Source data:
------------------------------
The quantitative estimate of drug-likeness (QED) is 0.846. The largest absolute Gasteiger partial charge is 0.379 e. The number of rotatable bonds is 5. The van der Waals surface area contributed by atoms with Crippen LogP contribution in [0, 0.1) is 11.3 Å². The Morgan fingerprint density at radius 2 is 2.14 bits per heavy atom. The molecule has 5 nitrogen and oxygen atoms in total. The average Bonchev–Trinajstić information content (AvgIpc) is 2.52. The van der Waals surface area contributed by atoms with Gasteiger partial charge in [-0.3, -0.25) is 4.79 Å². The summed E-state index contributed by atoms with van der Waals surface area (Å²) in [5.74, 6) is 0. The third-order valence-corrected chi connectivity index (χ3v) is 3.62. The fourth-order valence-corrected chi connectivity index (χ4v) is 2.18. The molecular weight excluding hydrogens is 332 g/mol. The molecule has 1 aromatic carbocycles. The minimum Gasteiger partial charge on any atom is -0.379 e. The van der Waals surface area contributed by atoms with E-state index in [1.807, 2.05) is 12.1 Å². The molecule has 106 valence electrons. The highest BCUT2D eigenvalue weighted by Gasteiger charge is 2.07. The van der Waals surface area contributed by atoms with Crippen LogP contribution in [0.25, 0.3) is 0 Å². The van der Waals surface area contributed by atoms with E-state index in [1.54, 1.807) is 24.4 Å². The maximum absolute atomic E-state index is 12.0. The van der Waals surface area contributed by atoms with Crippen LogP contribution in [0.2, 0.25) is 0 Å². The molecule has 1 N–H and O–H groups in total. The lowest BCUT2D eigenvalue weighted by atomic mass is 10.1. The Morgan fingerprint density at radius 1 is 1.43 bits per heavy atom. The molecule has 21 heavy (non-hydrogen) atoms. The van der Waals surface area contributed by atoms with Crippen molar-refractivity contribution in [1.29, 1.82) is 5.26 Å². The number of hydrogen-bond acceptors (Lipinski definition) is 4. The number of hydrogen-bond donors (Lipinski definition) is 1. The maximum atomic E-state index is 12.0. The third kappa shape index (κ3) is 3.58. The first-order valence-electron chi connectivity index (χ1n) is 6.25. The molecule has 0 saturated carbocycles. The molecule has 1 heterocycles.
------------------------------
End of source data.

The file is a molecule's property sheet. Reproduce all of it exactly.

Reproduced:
The quantitative estimate of drug-likeness (QED) is 0.846. The largest absolute Gasteiger partial charge is 0.379 e. The number of rotatable bonds is 5. The van der Waals surface area contributed by atoms with Crippen LogP contribution in [0, 0.1) is 11.3 Å². The Morgan fingerprint density at radius 2 is 2.14 bits per heavy atom. The molecule has 5 nitrogen and oxygen atoms in total. The average Bonchev–Trinajstić information content (AvgIpc) is 2.52. The van der Waals surface area contributed by atoms with Gasteiger partial charge in [-0.3, -0.25) is 4.79 Å². The summed E-state index contributed by atoms with van der Waals surface area (Å²) in [5.74, 6) is 0. The third-order valence-corrected chi connectivity index (χ3v) is 3.62. The fourth-order valence-corrected chi connectivity index (χ4v) is 2.18. The molecular weight excluding hydrogens is 332 g/mol. The molecule has 1 aromatic carbocycles. The minimum Gasteiger partial charge on any atom is -0.379 e. The van der Waals surface area contributed by atoms with E-state index in [1.807, 2.05) is 12.1 Å². The molecule has 106 valence electrons. The highest BCUT2D eigenvalue weighted by Gasteiger charge is 2.07. The van der Waals surface area contributed by atoms with Crippen LogP contribution in [0.25, 0.3) is 0 Å². The van der Waals surface area contributed by atoms with E-state index in [1.54, 1.807) is 24.4 Å². The maximum absolute atomic E-state index is 12.0. The van der Waals surface area contributed by atoms with Crippen LogP contribution in [0.2, 0.25) is 0 Å². The molecule has 1 N–H and O–H groups in total. The lowest BCUT2D eigenvalue weighted by atomic mass is 10.1. The Morgan fingerprint density at radius 1 is 1.43 bits per heavy atom. The molecule has 21 heavy (non-hydrogen) atoms. The van der Waals surface area contributed by atoms with Crippen molar-refractivity contribution in [1.29, 1.82) is 5.26 Å². The number of hydrogen-bond acceptors (Lipinski definition) is 4. The number of hydrogen-bond donors (Lipinski definition) is 1. The maximum atomic E-state index is 12.0. The third kappa shape index (κ3) is 3.58. The first-order valence-electron chi connectivity index (χ1n) is 6.25. The molecule has 0 saturated carbocycles. The molecule has 1 heterocycles.